PHOTOGRAPHY: David Robin's "Signs of Life"

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A Sign of Life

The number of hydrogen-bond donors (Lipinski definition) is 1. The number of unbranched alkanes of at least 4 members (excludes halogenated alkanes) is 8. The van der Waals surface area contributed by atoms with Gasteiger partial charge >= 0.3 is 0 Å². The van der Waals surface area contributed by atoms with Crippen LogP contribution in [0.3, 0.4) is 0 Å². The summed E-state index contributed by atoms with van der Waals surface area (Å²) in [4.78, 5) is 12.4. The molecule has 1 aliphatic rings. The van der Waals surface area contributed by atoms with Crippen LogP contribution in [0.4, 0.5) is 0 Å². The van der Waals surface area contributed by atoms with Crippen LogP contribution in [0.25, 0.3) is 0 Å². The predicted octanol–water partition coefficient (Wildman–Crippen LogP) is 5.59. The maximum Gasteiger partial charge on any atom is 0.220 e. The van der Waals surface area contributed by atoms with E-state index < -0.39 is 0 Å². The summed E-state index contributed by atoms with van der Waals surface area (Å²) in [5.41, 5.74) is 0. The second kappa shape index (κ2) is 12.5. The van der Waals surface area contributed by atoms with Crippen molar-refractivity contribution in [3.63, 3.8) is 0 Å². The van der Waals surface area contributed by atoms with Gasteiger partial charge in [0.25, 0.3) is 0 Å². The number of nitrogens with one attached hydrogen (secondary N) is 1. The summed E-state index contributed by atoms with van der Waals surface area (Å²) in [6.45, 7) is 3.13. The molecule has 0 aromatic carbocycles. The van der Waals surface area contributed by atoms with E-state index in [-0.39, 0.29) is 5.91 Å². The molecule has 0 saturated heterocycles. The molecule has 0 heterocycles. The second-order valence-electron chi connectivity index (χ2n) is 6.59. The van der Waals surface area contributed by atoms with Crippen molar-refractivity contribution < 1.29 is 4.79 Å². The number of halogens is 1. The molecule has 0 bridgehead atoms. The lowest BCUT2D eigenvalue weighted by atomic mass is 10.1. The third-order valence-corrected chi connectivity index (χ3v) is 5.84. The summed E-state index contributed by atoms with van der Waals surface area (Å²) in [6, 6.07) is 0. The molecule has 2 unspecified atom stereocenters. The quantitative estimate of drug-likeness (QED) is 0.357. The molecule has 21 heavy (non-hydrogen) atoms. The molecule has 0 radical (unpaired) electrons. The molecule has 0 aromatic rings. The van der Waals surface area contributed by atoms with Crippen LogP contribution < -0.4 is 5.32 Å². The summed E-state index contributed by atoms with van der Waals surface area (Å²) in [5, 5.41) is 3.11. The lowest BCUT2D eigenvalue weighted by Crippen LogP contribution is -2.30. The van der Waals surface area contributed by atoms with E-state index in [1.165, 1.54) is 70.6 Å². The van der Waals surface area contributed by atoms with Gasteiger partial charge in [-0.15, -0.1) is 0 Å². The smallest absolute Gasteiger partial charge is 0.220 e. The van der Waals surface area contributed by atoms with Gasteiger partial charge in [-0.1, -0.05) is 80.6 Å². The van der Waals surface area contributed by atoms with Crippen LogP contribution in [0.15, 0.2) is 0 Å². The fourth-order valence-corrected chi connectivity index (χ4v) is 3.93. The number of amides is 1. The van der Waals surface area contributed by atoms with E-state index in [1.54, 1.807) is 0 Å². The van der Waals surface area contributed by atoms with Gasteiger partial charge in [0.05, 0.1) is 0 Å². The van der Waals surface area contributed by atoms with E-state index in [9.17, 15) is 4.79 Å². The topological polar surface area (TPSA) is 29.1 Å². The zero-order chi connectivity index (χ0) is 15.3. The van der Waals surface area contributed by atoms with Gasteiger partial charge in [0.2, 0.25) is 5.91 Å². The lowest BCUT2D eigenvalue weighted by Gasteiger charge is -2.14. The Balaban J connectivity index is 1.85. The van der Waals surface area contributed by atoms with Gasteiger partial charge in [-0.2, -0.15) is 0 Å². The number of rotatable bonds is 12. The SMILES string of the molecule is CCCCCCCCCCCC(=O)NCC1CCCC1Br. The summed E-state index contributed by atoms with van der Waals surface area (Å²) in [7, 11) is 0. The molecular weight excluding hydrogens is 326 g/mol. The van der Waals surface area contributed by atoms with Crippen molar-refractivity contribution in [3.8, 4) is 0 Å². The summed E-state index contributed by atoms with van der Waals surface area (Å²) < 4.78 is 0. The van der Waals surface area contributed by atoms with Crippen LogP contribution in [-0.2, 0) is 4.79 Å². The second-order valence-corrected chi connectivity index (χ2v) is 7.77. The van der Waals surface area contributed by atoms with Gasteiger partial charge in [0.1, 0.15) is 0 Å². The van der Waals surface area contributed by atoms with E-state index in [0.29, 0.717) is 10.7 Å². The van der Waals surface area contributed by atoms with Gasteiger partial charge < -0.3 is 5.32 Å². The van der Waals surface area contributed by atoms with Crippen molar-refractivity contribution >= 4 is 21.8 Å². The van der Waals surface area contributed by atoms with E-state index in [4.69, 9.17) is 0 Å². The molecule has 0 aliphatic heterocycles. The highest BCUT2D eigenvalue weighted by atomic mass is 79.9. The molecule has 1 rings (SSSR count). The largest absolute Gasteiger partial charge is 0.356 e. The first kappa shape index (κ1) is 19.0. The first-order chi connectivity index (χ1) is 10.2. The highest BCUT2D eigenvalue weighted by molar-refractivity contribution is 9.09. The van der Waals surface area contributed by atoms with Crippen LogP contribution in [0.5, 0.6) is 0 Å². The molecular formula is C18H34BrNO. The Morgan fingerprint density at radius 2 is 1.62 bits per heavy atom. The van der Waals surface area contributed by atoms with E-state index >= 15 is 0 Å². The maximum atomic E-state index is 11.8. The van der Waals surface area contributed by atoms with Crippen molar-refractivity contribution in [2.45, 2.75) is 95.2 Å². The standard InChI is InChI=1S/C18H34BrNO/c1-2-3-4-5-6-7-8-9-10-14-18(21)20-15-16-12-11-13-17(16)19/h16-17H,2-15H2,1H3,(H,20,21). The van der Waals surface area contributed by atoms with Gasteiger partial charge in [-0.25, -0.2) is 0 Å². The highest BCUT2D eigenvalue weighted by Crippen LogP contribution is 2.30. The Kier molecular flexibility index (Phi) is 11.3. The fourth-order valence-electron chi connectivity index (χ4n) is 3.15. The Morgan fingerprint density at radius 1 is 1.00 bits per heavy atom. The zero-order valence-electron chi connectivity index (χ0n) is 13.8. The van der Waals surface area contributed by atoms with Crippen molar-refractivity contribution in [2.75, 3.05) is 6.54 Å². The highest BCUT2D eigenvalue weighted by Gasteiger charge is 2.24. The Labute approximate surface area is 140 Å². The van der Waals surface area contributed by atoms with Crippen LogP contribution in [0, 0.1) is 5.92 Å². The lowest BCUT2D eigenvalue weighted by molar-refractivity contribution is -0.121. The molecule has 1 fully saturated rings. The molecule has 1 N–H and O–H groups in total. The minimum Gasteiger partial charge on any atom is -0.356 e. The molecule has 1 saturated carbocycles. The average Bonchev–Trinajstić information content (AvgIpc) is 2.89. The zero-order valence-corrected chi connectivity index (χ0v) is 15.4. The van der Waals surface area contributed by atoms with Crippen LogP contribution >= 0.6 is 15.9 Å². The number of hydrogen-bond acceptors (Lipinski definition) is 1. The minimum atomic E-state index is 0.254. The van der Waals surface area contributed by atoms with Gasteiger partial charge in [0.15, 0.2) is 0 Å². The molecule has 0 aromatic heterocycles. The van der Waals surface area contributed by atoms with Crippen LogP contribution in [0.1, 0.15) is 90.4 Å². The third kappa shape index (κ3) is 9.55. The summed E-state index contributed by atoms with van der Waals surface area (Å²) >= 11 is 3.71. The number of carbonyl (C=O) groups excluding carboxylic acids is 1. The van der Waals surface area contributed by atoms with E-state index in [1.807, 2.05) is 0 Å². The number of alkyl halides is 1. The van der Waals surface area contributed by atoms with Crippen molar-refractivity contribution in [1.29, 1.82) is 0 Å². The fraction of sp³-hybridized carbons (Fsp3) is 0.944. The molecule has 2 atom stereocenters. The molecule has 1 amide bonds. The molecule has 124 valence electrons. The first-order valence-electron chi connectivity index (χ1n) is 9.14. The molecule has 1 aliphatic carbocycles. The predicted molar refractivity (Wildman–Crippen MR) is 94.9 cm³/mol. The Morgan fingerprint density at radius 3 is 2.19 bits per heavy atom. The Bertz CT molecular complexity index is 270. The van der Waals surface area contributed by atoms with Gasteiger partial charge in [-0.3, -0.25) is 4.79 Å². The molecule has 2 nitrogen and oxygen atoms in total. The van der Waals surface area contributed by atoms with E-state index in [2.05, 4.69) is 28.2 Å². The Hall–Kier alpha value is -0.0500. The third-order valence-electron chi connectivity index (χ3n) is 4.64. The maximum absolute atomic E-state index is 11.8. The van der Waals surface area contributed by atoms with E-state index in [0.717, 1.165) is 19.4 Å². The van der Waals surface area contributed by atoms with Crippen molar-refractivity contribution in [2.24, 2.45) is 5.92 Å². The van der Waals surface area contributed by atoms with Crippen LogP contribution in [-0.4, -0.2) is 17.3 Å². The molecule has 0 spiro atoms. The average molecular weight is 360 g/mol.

Opening today at New York's Steven Amedee Gallery is ad shooter David Robin's "Signs of Life," a new series of black-and-white landscape photographs made via the very post-Ansel Adams technique known as archival pigment ink printing. "The challenge here is to work within a whole different set of parameters," says Robin. "With pigments, you don't have the luminescence of silver to carry you — the photo itself has to carry the luminescence. I have to take this into consideration in the composition and how I expose the original image, so that all the tones I need are available for the final print. I'm taking my skills in silver printing and transforming them to convey a pigment image. For an artist, it's a whole new brush." Moreover, he adds, "In my commercial work, I'm hired to photograph people, which makes one realize that humans are pretty distracting from the main message, which is that life exists despite us. My intent with this project is to present life through light and shadow and how they define shape — instead of succumbing to our preoccupation with the human form. Though I now live in Manhattan," says the California native, "I still acknowledge that the sensuality of emotion evident in the curves of our physical world are recognized in our own flesh and projected in our actions. Nature offers the ultimate insight into human motivation and character." The show runs through April 30; see for more.
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